Variations in the volume and concentration of the blood of the snail, Helix pomatia L., in relation to the water content of the body

Burton, R.F. (1964) Variations in the volume and concentration of the blood of the snail, Helix pomatia L., in relation to the water content of the body. Canadian Journal of Zoology, 42(6), pp. 1085-1097. (doi:10.1139/z64-106)

Full text not currently available from Enlighten.

Abstract

A convenient measure of the "size" of a snail is its dry weight, exclusive of shell and albumen gland, and, where calculable, its blood solutes. The specimens of Helix pomatia studied contained between 3.8 and 10.2 g of Water per gram dry weight and between 51 and 456 mg of copper per kilogram dry weight. When "copper space" was defined as the weight of blood water that would contain the amount of copper present in the body, copper spaces varied between 1.1 and 4.4 g of water per gram dry weight. Variations in copper space (approximately equal to blood volume) accounted for the greater part of the variation in total body water, though the amount of water in the tissues was also variable. The concentration of sodium in the blood varied naturally over the range 46–129 mmole/kg of water, varying proportionately with chloride. Variations in sodium concentration are largely due to variations in the volume of blood in which the sodium is dissolved, but a given change in blood volume is, in general, associated with a proportionately smaller change in sodium concentration.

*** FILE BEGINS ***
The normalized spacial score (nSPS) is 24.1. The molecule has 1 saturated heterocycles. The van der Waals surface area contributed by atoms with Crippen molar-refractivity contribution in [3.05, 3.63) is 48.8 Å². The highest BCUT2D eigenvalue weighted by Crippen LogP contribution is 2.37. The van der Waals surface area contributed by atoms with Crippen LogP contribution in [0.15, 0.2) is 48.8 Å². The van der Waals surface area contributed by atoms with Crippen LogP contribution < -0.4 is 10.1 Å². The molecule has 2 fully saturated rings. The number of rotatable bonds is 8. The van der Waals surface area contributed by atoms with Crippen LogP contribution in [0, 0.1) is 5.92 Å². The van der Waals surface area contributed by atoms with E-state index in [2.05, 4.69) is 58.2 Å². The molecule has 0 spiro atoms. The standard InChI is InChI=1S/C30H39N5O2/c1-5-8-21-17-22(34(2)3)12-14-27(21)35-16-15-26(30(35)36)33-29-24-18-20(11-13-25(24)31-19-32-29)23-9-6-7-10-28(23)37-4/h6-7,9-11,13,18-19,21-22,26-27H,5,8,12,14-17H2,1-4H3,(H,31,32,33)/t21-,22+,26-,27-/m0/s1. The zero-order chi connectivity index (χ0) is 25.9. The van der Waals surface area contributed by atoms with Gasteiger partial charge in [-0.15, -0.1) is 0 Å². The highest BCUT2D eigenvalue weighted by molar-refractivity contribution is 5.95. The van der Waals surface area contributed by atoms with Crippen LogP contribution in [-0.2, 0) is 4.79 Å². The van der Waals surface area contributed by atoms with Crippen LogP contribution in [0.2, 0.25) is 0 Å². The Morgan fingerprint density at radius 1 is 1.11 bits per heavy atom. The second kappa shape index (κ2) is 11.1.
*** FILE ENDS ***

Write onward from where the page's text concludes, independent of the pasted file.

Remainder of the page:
Item Type:Articles
Status:Published
Refereed:Yes
Glasgow Author(s) Enlighten ID:Burton, Dr Richard
Authors: Burton, R.F.
College/School:College of Medical Veterinary and Life Sciences > School of Life Sciences
Journal Name:Canadian Journal of Zoology
Publisher:NRC Research Press
ISSN:0008-4301
ISSN (Online):1480-3283

University Staff: Request a correction | Enlighten Editors: Update this record